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Nine male veterans suffering from multiple sclerosis were given ACTH by slow intravenous drip during a ten-day period. The permeability of the “blood-CSF barrier” before, during, and after the ACTH administration was studied by means of bromide determinations in serum and spinal fluid. There were no significant objective clinical changes noted during or after ACTH administration, although the drop in circulating eosinophils showed that the patients were reacting to the hormone. The changes in serum-CSF bromide ratios were variable and not marked during or after ACTH administration. There was some decrease in the amount of spinal fluid protein during ACTH administration in eight of the nine cases studied.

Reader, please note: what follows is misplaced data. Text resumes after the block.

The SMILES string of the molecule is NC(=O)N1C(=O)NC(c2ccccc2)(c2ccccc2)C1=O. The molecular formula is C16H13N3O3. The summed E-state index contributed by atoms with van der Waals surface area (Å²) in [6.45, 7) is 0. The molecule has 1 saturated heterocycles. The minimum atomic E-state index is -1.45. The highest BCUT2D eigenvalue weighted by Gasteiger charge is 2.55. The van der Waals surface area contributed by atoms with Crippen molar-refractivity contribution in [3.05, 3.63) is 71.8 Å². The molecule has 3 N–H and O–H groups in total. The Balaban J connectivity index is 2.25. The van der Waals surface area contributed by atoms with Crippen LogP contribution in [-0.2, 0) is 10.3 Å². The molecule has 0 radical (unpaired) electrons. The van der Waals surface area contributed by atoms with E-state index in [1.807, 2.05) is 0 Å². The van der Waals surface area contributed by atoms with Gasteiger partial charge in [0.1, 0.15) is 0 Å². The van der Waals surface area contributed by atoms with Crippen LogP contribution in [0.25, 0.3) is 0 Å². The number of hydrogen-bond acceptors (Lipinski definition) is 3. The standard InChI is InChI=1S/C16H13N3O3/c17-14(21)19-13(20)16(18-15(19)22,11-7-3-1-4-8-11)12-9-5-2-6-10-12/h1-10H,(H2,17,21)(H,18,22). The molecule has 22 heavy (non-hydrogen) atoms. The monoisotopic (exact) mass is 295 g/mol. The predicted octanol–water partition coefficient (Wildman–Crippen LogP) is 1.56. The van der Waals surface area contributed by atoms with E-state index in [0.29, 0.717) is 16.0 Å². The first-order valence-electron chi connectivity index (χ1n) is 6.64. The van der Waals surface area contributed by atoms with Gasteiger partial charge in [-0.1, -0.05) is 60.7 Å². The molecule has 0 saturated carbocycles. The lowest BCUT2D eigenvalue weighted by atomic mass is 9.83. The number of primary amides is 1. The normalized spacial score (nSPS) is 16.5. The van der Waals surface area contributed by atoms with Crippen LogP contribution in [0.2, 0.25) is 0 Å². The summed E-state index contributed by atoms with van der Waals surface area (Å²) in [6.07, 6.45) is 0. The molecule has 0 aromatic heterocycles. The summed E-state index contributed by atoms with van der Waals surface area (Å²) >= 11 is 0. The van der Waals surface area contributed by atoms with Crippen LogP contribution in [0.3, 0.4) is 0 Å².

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Randt, C. T., Traeger, C. H., and Merritt, H. H.: A Clinical Study of the Effect of ACTH on Chronic Neurologic Disorders in Seven Patients, in Mote, J. R.: Proceedings of the First Clinical ACTH Conference, Philadelphia, The Blakiston Company, 595–602.
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Received: December 26, 1952
© 1953 Published by Elsevier Inc.